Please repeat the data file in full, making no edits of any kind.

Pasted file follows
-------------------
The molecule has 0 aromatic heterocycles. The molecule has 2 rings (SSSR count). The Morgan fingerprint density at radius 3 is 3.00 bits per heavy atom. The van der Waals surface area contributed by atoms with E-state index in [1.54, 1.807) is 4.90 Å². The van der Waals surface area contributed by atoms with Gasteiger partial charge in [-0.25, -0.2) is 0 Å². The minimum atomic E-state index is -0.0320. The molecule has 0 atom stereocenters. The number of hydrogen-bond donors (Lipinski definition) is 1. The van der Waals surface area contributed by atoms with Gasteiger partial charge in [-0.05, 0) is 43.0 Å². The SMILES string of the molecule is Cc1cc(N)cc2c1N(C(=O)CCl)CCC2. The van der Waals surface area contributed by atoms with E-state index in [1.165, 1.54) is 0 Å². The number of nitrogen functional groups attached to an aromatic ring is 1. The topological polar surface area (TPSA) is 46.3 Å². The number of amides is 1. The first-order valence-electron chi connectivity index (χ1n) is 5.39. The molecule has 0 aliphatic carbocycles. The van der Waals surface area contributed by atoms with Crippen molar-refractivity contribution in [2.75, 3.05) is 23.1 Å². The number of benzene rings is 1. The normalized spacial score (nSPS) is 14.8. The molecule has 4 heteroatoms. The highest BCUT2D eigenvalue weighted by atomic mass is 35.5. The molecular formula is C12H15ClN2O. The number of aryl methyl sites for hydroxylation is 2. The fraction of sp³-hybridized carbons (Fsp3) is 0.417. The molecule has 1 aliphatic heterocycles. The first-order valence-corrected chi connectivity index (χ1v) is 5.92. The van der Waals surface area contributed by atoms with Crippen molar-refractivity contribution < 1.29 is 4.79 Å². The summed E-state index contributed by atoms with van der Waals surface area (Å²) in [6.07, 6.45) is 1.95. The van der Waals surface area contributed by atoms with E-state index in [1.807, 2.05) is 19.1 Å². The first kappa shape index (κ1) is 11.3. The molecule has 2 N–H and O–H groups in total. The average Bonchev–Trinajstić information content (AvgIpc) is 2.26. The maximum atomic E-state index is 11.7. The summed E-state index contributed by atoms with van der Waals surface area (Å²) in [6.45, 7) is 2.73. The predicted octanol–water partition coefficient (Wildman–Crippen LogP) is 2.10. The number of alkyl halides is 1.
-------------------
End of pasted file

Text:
The molecule has 0 aromatic heterocycles. The molecule has 2 rings (SSSR count). The Morgan fingerprint density at radius 3 is 3.00 bits per heavy atom. The van der Waals surface area contributed by atoms with E-state index in [1.54, 1.807) is 4.90 Å². The van der Waals surface area contributed by atoms with Gasteiger partial charge in [-0.25, -0.2) is 0 Å². The minimum atomic E-state index is -0.0320. The molecule has 0 atom stereocenters. The number of hydrogen-bond donors (Lipinski definition) is 1. The van der Waals surface area contributed by atoms with Gasteiger partial charge in [-0.05, 0) is 43.0 Å². The SMILES string of the molecule is Cc1cc(N)cc2c1N(C(=O)CCl)CCC2. The van der Waals surface area contributed by atoms with E-state index in [1.165, 1.54) is 0 Å². The number of nitrogen functional groups attached to an aromatic ring is 1. The topological polar surface area (TPSA) is 46.3 Å². The number of amides is 1. The first-order valence-electron chi connectivity index (χ1n) is 5.39. The molecule has 0 aliphatic carbocycles. The van der Waals surface area contributed by atoms with Crippen molar-refractivity contribution in [2.75, 3.05) is 23.1 Å². The number of benzene rings is 1. The normalized spacial score (nSPS) is 14.8. The molecule has 4 heteroatoms. The highest BCUT2D eigenvalue weighted by atomic mass is 35.5. The molecular formula is C12H15ClN2O. The number of aryl methyl sites for hydroxylation is 2. The fraction of sp³-hybridized carbons (Fsp3) is 0.417. The molecule has 1 aliphatic heterocycles. The first-order valence-corrected chi connectivity index (χ1v) is 5.92. The van der Waals surface area contributed by atoms with Crippen molar-refractivity contribution < 1.29 is 4.79 Å². The summed E-state index contributed by atoms with van der Waals surface area (Å²) in [6.07, 6.45) is 1.95. The van der Waals surface area contributed by atoms with E-state index in [1.807, 2.05) is 19.1 Å². The first kappa shape index (κ1) is 11.3. The molecule has 2 N–H and O–H groups in total. The average Bonchev–Trinajstić information content (AvgIpc) is 2.26. The maximum atomic E-state index is 11.7. The summed E-state index contributed by atoms with van der Waals surface area (Å²) in [6.45, 7) is 2.73. The predicted octanol–water partition coefficient (Wildman–Crippen LogP) is 2.10. The number of alkyl halides is 1.